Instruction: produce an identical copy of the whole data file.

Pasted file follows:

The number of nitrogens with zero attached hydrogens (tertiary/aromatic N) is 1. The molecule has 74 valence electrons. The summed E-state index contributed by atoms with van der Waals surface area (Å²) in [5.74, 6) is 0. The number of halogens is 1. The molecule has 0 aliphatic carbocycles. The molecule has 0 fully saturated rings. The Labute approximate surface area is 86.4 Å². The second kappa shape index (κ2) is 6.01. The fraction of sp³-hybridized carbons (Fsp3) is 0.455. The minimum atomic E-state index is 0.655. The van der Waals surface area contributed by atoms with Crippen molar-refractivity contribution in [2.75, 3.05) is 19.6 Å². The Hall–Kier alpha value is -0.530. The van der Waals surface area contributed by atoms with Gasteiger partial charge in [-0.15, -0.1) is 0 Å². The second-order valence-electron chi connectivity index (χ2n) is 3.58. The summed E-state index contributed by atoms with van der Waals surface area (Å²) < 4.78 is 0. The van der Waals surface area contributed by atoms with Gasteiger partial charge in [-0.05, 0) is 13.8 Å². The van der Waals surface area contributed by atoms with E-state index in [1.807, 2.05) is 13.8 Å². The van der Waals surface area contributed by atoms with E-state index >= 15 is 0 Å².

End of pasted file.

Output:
The number of nitrogens with zero attached hydrogens (tertiary/aromatic N) is 1. The molecule has 74 valence electrons. The summed E-state index contributed by atoms with van der Waals surface area (Å²) in [5.74, 6) is 0. The number of halogens is 1. The molecule has 0 aliphatic carbocycles. The molecule has 0 fully saturated rings. The Labute approximate surface area is 86.4 Å². The second kappa shape index (κ2) is 6.01. The fraction of sp³-hybridized carbons (Fsp3) is 0.455. The minimum atomic E-state index is 0.655. The van der Waals surface area contributed by atoms with Crippen molar-refractivity contribution in [2.75, 3.05) is 19.6 Å². The Hall–Kier alpha value is -0.530. The van der Waals surface area contributed by atoms with Gasteiger partial charge in [-0.15, -0.1) is 0 Å². The second-order valence-electron chi connectivity index (χ2n) is 3.58. The summed E-state index contributed by atoms with van der Waals surface area (Å²) < 4.78 is 0. The van der Waals surface area contributed by atoms with Gasteiger partial charge in [-0.05, 0) is 13.8 Å². The van der Waals surface area contributed by atoms with E-state index in [1.807, 2.05) is 13.8 Å². The van der Waals surface area contributed by atoms with E-state index >= 15 is 0 Å².